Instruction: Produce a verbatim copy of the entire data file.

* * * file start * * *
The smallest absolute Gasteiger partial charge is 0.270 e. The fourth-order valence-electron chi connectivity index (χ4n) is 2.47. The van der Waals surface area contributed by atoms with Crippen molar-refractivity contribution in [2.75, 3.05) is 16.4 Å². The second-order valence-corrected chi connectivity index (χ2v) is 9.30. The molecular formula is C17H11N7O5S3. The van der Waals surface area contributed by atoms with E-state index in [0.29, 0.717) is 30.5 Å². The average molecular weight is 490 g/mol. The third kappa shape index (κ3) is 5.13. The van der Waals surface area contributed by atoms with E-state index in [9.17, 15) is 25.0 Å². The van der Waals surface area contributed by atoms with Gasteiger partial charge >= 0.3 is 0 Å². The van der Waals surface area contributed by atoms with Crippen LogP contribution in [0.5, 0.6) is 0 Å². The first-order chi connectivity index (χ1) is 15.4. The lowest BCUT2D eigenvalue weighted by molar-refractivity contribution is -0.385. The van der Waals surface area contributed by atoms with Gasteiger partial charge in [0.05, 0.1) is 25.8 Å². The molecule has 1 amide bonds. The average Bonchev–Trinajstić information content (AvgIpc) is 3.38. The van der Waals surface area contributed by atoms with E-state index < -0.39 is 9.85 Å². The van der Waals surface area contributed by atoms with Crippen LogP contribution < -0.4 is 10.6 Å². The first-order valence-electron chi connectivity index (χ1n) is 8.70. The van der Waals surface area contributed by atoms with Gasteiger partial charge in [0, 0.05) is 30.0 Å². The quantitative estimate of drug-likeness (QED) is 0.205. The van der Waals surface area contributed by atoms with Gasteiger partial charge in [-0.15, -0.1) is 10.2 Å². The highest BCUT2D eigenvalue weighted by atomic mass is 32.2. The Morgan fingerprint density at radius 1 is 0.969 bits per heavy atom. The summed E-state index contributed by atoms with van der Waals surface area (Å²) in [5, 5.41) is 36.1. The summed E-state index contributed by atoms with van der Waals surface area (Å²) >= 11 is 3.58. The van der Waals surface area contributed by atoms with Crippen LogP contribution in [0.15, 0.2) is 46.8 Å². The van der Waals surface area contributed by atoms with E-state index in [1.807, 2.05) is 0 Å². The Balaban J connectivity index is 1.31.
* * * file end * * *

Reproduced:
The smallest absolute Gasteiger partial charge is 0.270 e. The fourth-order valence-electron chi connectivity index (χ4n) is 2.47. The van der Waals surface area contributed by atoms with Crippen molar-refractivity contribution in [2.75, 3.05) is 16.4 Å². The second-order valence-corrected chi connectivity index (χ2v) is 9.30. The molecular formula is C17H11N7O5S3. The van der Waals surface area contributed by atoms with E-state index in [0.29, 0.717) is 30.5 Å². The average molecular weight is 490 g/mol. The third kappa shape index (κ3) is 5.13. The van der Waals surface area contributed by atoms with E-state index in [9.17, 15) is 25.0 Å². The van der Waals surface area contributed by atoms with Gasteiger partial charge >= 0.3 is 0 Å². The van der Waals surface area contributed by atoms with Crippen LogP contribution in [0.5, 0.6) is 0 Å². The first-order chi connectivity index (χ1) is 15.4. The lowest BCUT2D eigenvalue weighted by molar-refractivity contribution is -0.385. The van der Waals surface area contributed by atoms with Gasteiger partial charge in [0.05, 0.1) is 25.8 Å². The molecule has 1 amide bonds. The average Bonchev–Trinajstić information content (AvgIpc) is 3.38. The van der Waals surface area contributed by atoms with E-state index < -0.39 is 9.85 Å². The van der Waals surface area contributed by atoms with Crippen LogP contribution < -0.4 is 10.6 Å². The first-order valence-electron chi connectivity index (χ1n) is 8.70. The van der Waals surface area contributed by atoms with Gasteiger partial charge in [0, 0.05) is 30.0 Å². The quantitative estimate of drug-likeness (QED) is 0.205. The van der Waals surface area contributed by atoms with Gasteiger partial charge in [-0.15, -0.1) is 10.2 Å². The highest BCUT2D eigenvalue weighted by atomic mass is 32.2. The Morgan fingerprint density at radius 1 is 0.969 bits per heavy atom. The summed E-state index contributed by atoms with van der Waals surface area (Å²) in [5, 5.41) is 36.1. The summed E-state index contributed by atoms with van der Waals surface area (Å²) >= 11 is 3.58. The van der Waals surface area contributed by atoms with Crippen LogP contribution in [0.15, 0.2) is 46.8 Å². The van der Waals surface area contributed by atoms with E-state index in [1.807, 2.05) is 0 Å². The Balaban J connectivity index is 1.31.